DIY malware cryptor as a Web service spotted in the wild

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Just how easy is it to generate an undetected piece of malware these days? Too easy to be true, largely thanks to the rise of managed crypting services, and the re-emergence of the DIY (do it yourself) trend within the entire cybercrime ecosystem.

With hundreds of thousands of new malware variants processed by the industry on a daily basis, it’s fairly logical to conclude that over the years, the bad guys have adapted to signature-based antivirus scanning protection mechanisms, and have achieved disturbing levels of automation and efficiency. How do they do that?

Let’s find out by profiling a recently spotted Web-based DIY malware cryptor, emphasize on the future potential of such underground projects, as well as provide MD5s of malware samples known to have been generated using it.

More details:

Sample screenshot of the DIY malware cryptor as a Web service:

Malware_Crypting_as_a_Web_Service

As you can seen in the attached screenshot, the DIY Web service allows full customization of the malicious output. Thankfully, the service fails to “innovate”, and it also lacks major differentiation factors like the ones found in popular DIY malware generating tools available on the underground market. In fact, a malware as a Web service that I profiled in 2007 had a better emphasis on customization features compared to this service, publicly advertised in early 2013. What about the pricing? $7 per sample. And the service currently accepts Western Union, MoneyGram, WebMoney and Liberty Reserve.

It’s worth emphasizing on the fact that, in 2013, despite the availability and constant development of desktop based DIY malware cryptors, cybercriminals tend to rely on managed services that not only accept bulk orders, but also, anonymously pre-scan these binaries against the most popular antivirus scanners, ensuring a decent degree of QA (Quality Assurance) in these campaigns. In fact, one of the most popular services often integrated in such underground market propositions currently supports API calls for automatic domain/URL checking against public and vendor-specific blacklisting services, and even has a Tor network server address. Although the service isn’t vertically integrating just yet, it’s revenue stream from advertisements of managed and DIY malware crypting services are worth mentioning in the context of how cybercriminals tend to collaborate.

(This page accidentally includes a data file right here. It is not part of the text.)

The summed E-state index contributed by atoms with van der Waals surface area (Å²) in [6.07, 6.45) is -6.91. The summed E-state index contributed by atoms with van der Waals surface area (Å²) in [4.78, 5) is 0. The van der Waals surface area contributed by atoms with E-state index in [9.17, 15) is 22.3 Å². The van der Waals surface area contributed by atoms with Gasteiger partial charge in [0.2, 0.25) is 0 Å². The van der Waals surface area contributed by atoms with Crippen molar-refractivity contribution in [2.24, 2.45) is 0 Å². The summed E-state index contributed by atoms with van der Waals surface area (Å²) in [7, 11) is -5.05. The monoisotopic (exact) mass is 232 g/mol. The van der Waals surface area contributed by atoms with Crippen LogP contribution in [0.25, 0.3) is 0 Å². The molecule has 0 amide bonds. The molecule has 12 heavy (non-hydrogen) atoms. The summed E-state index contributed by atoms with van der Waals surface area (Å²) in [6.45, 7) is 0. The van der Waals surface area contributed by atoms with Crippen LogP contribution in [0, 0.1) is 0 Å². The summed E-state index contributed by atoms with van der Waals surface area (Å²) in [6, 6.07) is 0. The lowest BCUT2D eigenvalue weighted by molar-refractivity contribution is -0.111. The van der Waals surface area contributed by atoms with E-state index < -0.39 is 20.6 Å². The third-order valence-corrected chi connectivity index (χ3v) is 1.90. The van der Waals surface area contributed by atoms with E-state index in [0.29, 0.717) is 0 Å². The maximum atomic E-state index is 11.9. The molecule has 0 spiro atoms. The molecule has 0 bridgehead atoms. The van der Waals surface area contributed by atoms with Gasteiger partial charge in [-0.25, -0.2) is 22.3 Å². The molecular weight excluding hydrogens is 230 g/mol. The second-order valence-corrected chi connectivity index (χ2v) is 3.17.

Are we going to see more Web based DIY malware cryptors? Definitely, especially for use in targeted attacks. However, for the time being, the real competition within the cybercrime ecosystem is where the bulk order processing vendors are.

Sample MD5s crypted using the service:
MD5: 6768385e25f522ea29c03b3f6480ada7
MD5: b4c26e201b23ab86a6f8063c995008bc
MD5: f01e450d49cb8ef414aaf571afe494be
MD5: 0666e1408b558ea964321d27afcd6e0f
MD5: b55c58a0c66b806e5287fed7ca91c51a
MD5: d69fe7757e15489633e989c42e0cb983
MD5: e5811b906afe071c6a99cdc1a4bdce56
MD5: 322e936e650e572fec4e37574876fc26
MD5: a637487f2c7bbea83e99f7d51ad7f090
MD5: 934fcd5cc0b923838cfe5b0f097c29d4
MD5: bb6f5218af165f2b89da8b8cec2fffa5
MD5: 09a694fec119f8a7a568808c1f6d3c23
MD5: 9df0fee51e99d8d01e17ef7d74489bfa
MD5: 9fcfdfd681ad0e9fa60a10d7a4a921b4
MD5: ffc5e63edd63c335de95ad65fd892940
MD5: fd00984c86e9ad85106eb4d725724b13
MD5: 045d588a0326ce5b57753d7a8b25eca3
MD5: cd3a156717b1fe8e787f961e2e889a27
MD5: 4e73ab5ef4bf38e59f42796df863fbda
MD5: 1168e24f7fc93cd68dce27c321fe58e5
MD5: 35a314aba8bbe2dc84d44b4d05719f97
MD5: de32a97b5b2b776c23242fc0553aa721
MD5: 940d3a844c63cd07ab124fc76cfb9967
MD5: bbc8806137c07eeb8339f9686ef28343
MD5: a1dd3c7b756f2b24299eb4b6553c78a6
MD5: 0dcd22907b0af6bdea04a62fc33dac13
MD5: bb4f497f808e541bd0d1dde499346b9f
MD5: 6dd835e8f32a7e4c8d7a9d6075db487c
MD5: 28142e39877a873084818432e36f6117
MD5: b03bafd130ee0970abe464f40efe02b4
MD5: 0ff4385d18cdf2cb42dc5e6bae9d9346
MD5: bf58fcb43c31b9c1fd4cfb144f04b505

Webroot SecureAnywhere users are proactively protected from these threats.

You can find more about Dancho Danchev at his LinkedIn Profile. You can also follow him on  Twitter.


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